Singapore Prime Minister Lee Hsien Loong has unleashed a stunning broadside in response to his siblings’ attacks over his handling of their late father Lee Kuan Yew’s estate.

In his last will, Lee Kuan Yew, Singapore’s founding premier, said he wanted the family bungalow demolished after his death. But in a lengthy statement released through his lawyers on Thursday evening, Lee Hsien Loong expressed “grave concerns about the events surrounding the making of the Last Will”.

He alleged that his sister-in-law, Lee Suet Fern, had arranged for lawyers from her firm to administer the signing of the last will despite being an interested party. Lee Suet Fern is married to his younger brother Lee Hsien Yang. The final will restored Lee Hsien Yang’s one-third share in the estate, whereas the penultimate will gave a larger share to their sister.

Lee Hsien Loong said he had “serious doubts about whether Mr Lee [Kuan Yew] was properly and independently advised on the contents of the Last Will”.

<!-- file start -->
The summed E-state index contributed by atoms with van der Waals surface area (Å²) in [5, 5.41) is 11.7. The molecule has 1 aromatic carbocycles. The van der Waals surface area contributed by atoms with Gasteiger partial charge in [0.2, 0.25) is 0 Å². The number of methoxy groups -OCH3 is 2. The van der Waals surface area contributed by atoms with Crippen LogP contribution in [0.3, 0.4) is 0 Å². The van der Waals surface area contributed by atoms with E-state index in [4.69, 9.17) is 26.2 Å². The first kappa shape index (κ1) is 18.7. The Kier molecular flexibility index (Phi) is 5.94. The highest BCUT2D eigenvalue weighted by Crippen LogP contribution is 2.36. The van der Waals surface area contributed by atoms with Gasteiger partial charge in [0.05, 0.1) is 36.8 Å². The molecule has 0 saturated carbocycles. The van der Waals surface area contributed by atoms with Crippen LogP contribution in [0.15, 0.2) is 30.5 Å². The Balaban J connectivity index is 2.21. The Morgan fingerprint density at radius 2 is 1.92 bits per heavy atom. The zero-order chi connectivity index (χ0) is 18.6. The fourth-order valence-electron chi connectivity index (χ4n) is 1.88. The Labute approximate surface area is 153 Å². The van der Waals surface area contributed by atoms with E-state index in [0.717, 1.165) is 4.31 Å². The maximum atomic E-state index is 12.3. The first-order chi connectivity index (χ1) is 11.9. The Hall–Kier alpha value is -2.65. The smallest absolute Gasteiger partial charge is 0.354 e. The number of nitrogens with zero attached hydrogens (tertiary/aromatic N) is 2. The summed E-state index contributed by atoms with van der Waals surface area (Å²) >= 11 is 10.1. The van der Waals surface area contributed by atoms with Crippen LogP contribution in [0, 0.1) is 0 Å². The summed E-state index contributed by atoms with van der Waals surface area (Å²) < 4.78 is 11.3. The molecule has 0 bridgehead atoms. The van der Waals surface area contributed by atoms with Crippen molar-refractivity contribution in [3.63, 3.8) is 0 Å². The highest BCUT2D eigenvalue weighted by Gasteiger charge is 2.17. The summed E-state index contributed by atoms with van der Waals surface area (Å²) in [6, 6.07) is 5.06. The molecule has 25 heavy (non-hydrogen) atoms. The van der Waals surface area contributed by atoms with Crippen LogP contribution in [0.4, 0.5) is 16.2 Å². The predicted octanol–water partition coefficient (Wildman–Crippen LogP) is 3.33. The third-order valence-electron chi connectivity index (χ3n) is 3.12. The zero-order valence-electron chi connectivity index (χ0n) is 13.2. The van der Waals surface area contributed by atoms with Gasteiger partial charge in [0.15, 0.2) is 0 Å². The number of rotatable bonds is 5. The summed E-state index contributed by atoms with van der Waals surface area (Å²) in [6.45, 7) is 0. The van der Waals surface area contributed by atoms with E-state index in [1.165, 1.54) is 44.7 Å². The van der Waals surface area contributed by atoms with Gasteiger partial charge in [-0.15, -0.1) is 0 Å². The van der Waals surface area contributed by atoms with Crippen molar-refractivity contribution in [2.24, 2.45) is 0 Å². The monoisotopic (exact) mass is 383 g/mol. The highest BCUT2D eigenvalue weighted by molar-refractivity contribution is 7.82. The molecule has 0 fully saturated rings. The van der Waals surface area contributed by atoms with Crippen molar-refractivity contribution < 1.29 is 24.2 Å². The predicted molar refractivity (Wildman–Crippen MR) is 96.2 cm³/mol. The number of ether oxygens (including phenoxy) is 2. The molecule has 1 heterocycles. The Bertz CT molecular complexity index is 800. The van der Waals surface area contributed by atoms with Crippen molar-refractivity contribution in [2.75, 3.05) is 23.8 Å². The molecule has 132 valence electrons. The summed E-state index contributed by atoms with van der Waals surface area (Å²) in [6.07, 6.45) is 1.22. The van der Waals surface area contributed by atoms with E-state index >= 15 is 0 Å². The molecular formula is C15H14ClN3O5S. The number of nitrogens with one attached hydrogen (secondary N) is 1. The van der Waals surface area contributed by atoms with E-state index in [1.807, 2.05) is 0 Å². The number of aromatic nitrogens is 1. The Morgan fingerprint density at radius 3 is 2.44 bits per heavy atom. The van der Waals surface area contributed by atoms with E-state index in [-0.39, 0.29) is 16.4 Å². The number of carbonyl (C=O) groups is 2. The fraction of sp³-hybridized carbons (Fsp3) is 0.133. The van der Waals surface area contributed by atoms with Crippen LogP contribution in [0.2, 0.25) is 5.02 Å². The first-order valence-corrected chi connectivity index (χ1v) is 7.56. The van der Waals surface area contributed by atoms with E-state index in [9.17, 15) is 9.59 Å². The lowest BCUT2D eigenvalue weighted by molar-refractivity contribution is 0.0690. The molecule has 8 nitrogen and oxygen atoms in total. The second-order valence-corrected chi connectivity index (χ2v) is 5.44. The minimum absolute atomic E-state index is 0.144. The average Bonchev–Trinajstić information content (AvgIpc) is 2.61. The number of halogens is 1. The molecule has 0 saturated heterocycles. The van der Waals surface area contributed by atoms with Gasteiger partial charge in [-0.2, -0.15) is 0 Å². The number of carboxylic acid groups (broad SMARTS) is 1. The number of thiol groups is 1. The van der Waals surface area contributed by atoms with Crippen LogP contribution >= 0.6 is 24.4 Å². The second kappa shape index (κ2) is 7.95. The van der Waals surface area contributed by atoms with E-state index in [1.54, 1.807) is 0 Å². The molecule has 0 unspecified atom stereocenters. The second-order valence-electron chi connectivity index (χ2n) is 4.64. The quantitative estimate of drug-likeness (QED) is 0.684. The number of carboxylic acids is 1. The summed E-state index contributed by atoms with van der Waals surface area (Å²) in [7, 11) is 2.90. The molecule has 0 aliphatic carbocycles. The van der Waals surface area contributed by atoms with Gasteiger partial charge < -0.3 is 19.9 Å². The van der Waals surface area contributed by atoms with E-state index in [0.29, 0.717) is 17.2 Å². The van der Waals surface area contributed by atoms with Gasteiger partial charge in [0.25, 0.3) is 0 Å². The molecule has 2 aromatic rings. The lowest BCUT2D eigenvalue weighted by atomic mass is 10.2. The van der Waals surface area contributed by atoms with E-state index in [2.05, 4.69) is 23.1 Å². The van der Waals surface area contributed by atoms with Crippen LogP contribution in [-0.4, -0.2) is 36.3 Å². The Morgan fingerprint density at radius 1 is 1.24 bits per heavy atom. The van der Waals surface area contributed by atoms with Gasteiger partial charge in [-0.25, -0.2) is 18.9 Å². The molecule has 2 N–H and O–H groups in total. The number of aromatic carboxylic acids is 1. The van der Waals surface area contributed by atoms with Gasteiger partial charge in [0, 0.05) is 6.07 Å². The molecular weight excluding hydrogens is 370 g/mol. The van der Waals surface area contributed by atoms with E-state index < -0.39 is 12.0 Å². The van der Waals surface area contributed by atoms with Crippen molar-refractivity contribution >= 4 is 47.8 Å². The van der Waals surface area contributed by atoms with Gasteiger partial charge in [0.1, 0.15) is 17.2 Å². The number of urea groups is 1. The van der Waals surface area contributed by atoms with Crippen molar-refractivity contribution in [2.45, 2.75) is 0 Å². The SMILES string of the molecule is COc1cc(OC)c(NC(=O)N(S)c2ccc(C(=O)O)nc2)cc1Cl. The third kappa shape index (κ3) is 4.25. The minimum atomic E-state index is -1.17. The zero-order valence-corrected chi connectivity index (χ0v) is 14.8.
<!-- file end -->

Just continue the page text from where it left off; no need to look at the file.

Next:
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Lee Suet Fern, a senior corporate lawyer, is managing partner of Morgan Lewis Stamford, the Singapore office of Morgan Lewis, which has offices in Hong Kong.

Her husband, Lee Kuan Yew’s youngest child, is chairman of the Civil Aviation Authority of Singapore. He and sister Lee Wei Ling, a neurosurgeon, went public in the early hours of Tuesday with allegations that their prime minister brother and his wife, Ho Ching, wanted to preserve the family home against the father’s wishes, as a monument to enhance his political capital and further dynastic ambitions for their son, Li Hongyi.

The two younger siblings said their efforts to fulfil their father’s dying wish were being thwarted by the government at the behest of their brother, and that they were even fearful for their safety. Lee Hsien Yang and Lee Suet Fern said they were planning to leave Singapore to escape official harassment.